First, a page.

many radical people of color, women, disabled people, poor people, trans people, & others have written about tokenization–being included in progressive communities of people with positional privilege, maybe because the marginalized person has some good ideas, maybe so the privileged people can pat themselves on the back for having “made space” for a marginalized person, maybe so the privileged people can feel that they have gotten the marginalized seal of approval…most likely a combination of all of these things, & more. but marginalized people are not always right. i’m a woman, but that doesn’t mean i am always right about every opinion i have about women. i’m poor, but that doesn’t mean i am always right about everything relating to classism. i am disabled, but that doesn’t mean i am always right about disability issues. if i used any of these identities in order to manipulate people privileged around these topics into always giving me my way & never questioning me or challenging me, i would hope that someone would come along & say something to me about it.
my friend robin & i were talking about bell hooks’s book where we stand: class matters recently. both robin & i grew up with working class backgrounds. we were both hopeful that hooks’s book could help to illuminate something about our own experiences of classism & class-based marginalization. & both of us were disappointed & horrified by the book, which was mainly a memoir, but as such, positioned hooks as The Expert on the topic of everything related to growing up poor. obviously hooks’s experience of growing up poor was different from ours for all kinds of reasons. hooks grew up in the south. i didn’t (robin did). hooks is a black woman, while both robin & i are white. hooks grew up several decades before robin & i. but we weren’t hoping for a mirror image of our own experiences. we were just hoping for a book we could give to more privileged friends in the hopes that it would help them understand what a poor childhood is like a little bit better. we were not expecting to have hooks’s “expert analysis” function to completely marginalize our own “lived truths,” as it were. but it did.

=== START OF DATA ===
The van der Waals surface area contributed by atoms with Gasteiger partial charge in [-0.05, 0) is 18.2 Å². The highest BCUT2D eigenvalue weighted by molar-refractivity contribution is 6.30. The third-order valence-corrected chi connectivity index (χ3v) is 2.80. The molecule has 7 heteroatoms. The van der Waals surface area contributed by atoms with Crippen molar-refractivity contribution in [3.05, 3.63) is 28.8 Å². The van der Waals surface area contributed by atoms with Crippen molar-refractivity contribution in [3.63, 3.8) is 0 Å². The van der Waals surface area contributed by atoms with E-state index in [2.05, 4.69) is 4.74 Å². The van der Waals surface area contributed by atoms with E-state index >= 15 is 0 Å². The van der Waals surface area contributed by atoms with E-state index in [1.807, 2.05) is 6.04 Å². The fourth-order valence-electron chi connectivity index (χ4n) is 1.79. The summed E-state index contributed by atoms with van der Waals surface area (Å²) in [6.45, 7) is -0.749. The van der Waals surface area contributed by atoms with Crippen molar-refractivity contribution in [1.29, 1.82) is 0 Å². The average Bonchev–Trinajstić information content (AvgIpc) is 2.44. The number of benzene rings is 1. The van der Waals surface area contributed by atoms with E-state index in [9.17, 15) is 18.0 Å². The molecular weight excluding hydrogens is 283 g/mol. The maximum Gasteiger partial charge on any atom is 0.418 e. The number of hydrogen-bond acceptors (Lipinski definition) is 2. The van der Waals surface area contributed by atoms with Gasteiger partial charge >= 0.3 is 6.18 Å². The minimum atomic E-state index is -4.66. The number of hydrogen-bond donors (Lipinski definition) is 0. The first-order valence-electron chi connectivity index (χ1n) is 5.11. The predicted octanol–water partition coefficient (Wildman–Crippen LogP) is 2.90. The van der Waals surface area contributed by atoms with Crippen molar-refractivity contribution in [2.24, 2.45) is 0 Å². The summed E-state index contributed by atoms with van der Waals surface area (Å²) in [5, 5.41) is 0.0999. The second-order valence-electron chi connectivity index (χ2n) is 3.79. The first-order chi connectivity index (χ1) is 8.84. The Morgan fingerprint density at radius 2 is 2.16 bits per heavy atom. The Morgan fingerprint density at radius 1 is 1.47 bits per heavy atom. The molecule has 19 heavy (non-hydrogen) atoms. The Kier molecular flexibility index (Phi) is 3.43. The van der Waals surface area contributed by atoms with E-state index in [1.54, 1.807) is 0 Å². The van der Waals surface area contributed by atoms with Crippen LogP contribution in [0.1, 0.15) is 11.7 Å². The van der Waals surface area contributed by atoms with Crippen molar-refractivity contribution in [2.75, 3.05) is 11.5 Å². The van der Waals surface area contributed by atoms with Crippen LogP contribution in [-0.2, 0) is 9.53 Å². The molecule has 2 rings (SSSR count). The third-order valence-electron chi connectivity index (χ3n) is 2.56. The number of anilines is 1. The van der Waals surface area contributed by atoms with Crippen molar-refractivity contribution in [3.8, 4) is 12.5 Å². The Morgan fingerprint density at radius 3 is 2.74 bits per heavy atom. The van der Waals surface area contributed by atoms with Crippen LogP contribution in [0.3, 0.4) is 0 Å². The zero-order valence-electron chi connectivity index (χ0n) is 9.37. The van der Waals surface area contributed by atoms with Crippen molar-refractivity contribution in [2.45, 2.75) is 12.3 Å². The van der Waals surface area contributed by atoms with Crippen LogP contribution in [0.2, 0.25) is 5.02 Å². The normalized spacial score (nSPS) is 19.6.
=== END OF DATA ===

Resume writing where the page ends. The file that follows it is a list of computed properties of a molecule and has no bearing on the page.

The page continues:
there are many areas where i have privilege, & i work to constantly keep those privileges in check & examine the ways they are informing my political viewpoints–to the best of my abilities. (we all fuck up sometimes.) but i have long been of the opinion that privilege-based guilt helps no one, & that the neverending quest to assuage that guilt is in fact a distraction from most kinds of effective social justice activism. therefore, guilt around privilege is not going to motivate me to turn a critical eye away from some of the more problematic, offensive, wackadoodle crap that even marginalized people get up to every now & again. & that includes the occasional smug, entitled genderqueer person who adopts a marginalized identity for political purposes & in order to leverage their own oppression as currency in a social justice arena suffused with radical guilt. i definitely never intended to hurt the feelings of any genderqueer or trans readers (of which i know i have quite a few) who do not do these things. i’m sorry if that happened. but at the end of the day, this blog is not a safe space for people who use oppression, even their own, as currency, & i won’t apologize for that.